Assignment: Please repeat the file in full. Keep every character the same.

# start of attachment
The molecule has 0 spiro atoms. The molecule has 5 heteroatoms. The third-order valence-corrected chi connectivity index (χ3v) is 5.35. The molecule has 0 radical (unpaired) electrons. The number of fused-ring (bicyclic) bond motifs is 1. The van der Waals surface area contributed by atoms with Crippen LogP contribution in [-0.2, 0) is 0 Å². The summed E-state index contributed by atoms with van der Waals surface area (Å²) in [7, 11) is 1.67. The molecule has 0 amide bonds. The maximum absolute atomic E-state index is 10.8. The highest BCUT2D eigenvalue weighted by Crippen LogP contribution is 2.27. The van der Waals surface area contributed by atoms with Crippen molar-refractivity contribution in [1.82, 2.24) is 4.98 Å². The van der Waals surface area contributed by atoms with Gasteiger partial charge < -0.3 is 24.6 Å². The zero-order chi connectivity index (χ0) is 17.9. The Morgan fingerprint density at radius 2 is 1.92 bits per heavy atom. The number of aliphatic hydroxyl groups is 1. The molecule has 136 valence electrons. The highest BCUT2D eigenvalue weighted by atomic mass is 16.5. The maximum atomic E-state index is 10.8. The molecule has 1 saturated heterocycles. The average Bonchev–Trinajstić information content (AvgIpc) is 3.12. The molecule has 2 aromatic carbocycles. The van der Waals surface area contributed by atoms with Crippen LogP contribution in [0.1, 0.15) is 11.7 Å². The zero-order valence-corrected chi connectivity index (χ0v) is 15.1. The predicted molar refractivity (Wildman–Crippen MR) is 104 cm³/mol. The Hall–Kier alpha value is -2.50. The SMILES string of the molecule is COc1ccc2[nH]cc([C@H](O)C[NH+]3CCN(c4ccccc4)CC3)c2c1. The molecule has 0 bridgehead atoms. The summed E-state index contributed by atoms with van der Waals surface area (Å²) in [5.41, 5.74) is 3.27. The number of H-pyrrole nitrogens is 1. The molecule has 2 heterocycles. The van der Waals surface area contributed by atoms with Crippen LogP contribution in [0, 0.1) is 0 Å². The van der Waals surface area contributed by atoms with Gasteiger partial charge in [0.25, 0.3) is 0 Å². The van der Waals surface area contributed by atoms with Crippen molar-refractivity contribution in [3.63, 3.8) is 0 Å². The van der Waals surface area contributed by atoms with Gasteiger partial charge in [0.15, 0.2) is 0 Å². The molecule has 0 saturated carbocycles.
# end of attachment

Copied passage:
The molecule has 0 spiro atoms. The molecule has 5 heteroatoms. The third-order valence-corrected chi connectivity index (χ3v) is 5.35. The molecule has 0 radical (unpaired) electrons. The number of fused-ring (bicyclic) bond motifs is 1. The van der Waals surface area contributed by atoms with Crippen LogP contribution in [-0.2, 0) is 0 Å². The summed E-state index contributed by atoms with van der Waals surface area (Å²) in [7, 11) is 1.67. The molecule has 0 amide bonds. The maximum absolute atomic E-state index is 10.8. The highest BCUT2D eigenvalue weighted by Crippen LogP contribution is 2.27. The van der Waals surface area contributed by atoms with Crippen molar-refractivity contribution in [1.82, 2.24) is 4.98 Å². The van der Waals surface area contributed by atoms with Gasteiger partial charge < -0.3 is 24.6 Å². The zero-order chi connectivity index (χ0) is 17.9. The Morgan fingerprint density at radius 2 is 1.92 bits per heavy atom. The number of aliphatic hydroxyl groups is 1. The molecule has 136 valence electrons. The highest BCUT2D eigenvalue weighted by atomic mass is 16.5. The maximum atomic E-state index is 10.8. The molecule has 1 saturated heterocycles. The average Bonchev–Trinajstić information content (AvgIpc) is 3.12. The molecule has 2 aromatic carbocycles. The van der Waals surface area contributed by atoms with Crippen LogP contribution in [0.1, 0.15) is 11.7 Å². The zero-order valence-corrected chi connectivity index (χ0v) is 15.1. The predicted molar refractivity (Wildman–Crippen MR) is 104 cm³/mol. The Hall–Kier alpha value is -2.50. The SMILES string of the molecule is COc1ccc2[nH]cc([C@H](O)C[NH+]3CCN(c4ccccc4)CC3)c2c1. The molecule has 0 bridgehead atoms. The summed E-state index contributed by atoms with van der Waals surface area (Å²) in [5.41, 5.74) is 3.27. The number of H-pyrrole nitrogens is 1. The molecule has 2 heterocycles. The van der Waals surface area contributed by atoms with Crippen LogP contribution in [0, 0.1) is 0 Å². The van der Waals surface area contributed by atoms with Gasteiger partial charge in [0.25, 0.3) is 0 Å². The van der Waals surface area contributed by atoms with Crippen molar-refractivity contribution in [3.63, 3.8) is 0 Å². The van der Waals surface area contributed by atoms with Gasteiger partial charge in [0.15, 0.2) is 0 Å². The molecule has 0 saturated carbocycles.